In regards to children, I will say that the United States definitely views children as a burden. In most warm-climate cultures, children—and large families—are viewed as a blessing. If one walked his large family around in the public of the USA he would definitely receive negative criticism, verbal or otherwise. Family, in general, doesn't have the same implications here as it would in places like Ghana or India, and I'd be interested in a game using ethnicities to bring that to light.

    "Sorry ladies, I give my everything to Sallie Mae."
    My Artist Corner Thread • Everywhere I Post
  • Twenty SidedTwenty Sided Registered User regular
    wahay wrote: »
    I am really surprised by the strong response in this forum to the race-concept snippet of this episode. I didn't find it inappropriate in any way. Diverse ethnicities are being introduced without being highlighted to reflect what it's like to be living in the United States in 2013. I thought it should have just ended there.

    In regards to children, I will say that the United States definitely views children as a burden. In most warm-climate cultures, children—and large families—are viewed as a blessing. If one walked his large family around in the public of the USA he would definitely receive negative criticism, verbal or otherwise. Family, in general, doesn't have the same implications here as it would in places like Ghana or India, and I'd be interested in a game using ethnicities to bring that to light.

    I instantly assume "warm climate" means a historical context where food is plentiful and having large families is not a bad thing --- which is reflected in the culture.

    If you ask me, I think the U.S. is too baby crazy on the whole. So eh.
    My mood is not improved by a church billboard which commands me to be fruitful and multiply. Like, we have enough people already.

  • crayzzcrayzz Registered User regular
    @wahay
    In regards to children, I will say that the United States definitely views children as a burden.

    Tell that to the couples who endure constant questions about when they're gonna have children. They may be viewed as a burden, but they're often viewed as a rewarding little bundle of joy. So rewarding, in fact, that there must be something wrong with you if you don't want one.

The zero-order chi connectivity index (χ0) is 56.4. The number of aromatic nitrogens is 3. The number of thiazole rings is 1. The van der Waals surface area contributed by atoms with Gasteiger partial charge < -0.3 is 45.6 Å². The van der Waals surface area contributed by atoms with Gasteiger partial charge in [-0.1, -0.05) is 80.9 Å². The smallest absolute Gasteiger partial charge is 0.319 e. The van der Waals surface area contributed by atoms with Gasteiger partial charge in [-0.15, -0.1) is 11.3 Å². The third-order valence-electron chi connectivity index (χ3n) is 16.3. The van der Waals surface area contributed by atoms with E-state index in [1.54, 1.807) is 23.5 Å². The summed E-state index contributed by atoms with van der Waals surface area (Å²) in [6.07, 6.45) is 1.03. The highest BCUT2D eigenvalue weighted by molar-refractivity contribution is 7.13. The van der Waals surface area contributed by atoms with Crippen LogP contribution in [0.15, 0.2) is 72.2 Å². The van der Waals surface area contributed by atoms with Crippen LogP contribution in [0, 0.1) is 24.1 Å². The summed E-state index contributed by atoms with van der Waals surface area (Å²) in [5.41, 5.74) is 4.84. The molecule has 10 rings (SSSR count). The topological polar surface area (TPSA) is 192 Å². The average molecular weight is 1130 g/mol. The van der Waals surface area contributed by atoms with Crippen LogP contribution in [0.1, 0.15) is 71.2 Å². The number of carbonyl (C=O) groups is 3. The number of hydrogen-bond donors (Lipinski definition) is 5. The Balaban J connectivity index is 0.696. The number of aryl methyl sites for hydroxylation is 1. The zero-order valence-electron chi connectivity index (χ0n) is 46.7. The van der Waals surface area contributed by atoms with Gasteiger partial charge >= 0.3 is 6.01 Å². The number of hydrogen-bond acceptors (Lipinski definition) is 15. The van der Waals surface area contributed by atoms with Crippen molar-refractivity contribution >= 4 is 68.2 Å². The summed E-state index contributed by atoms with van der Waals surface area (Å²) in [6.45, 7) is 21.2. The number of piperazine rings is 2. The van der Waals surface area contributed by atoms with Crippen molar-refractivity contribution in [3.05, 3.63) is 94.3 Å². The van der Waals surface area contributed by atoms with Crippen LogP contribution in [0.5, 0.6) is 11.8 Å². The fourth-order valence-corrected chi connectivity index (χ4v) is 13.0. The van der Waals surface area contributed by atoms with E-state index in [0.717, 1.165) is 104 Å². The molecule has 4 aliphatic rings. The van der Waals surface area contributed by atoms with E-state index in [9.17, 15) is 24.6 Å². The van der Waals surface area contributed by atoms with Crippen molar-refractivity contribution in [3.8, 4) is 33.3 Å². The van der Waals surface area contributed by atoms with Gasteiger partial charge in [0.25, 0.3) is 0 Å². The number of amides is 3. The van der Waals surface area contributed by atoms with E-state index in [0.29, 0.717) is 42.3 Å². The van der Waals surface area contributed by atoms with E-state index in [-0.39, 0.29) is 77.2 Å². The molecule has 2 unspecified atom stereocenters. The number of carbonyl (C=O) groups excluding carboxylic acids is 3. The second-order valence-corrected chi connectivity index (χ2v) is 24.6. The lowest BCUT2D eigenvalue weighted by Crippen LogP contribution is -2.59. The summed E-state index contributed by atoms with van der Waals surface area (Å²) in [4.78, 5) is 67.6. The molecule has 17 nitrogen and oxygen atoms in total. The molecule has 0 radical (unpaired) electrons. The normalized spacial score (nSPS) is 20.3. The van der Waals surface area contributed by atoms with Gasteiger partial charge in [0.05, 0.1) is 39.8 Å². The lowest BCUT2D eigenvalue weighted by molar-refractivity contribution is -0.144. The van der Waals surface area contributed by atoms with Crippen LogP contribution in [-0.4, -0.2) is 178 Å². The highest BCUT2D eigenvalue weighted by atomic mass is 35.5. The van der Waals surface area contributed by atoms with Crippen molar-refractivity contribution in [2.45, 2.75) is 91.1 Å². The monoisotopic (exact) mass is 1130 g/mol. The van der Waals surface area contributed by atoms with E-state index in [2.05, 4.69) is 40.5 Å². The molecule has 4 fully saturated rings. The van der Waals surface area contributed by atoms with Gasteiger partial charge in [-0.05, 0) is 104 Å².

• wahaywahay Your Handicapped Hero Cincinnati, USARegistered User regular
    edited April 2013
    crayzz wrote: »
    Tell that to the couples who endure constant questions about when they're gonna have children. They may be viewed as a burden, but they're often viewed as a rewarding little bundle of joy. So rewarding, in fact, that there must be something wrong with you if you don't want one.
    @Crazyzz oh, I am definitely amongst those couples. Some of my friends want me to have babies NOW. But here are some differences a "Western Mentality" brings to the discussion: the DINK (dual income, no kids), for example. I know Westerner can think a child is a blessing, but I'm not convinced it's in the same way as other cultures prioritise their families. Which is totally evident in empty nests and divorce rates/responses. And I still want to see that theme highlighted in a game.

    I instantly assume "warm climate" means a historical context where food is plentiful and having large families is not a bad thing --- which is reflected in the culture.
    Spot on, @Twenty_Sided . With a few exceptions, one can group cultural trends into warm and cold climates. Google "warm cold culture climate" to find a small and quick -- but excellent-- read on the subject.

    wahay on
    "Sorry ladies, I give my everything to Sallie Mae."
    My Artist Corner Thread • Everywhere I Post
  • ZombieAladdinZombieAladdin Registered User regular
    edited April 2013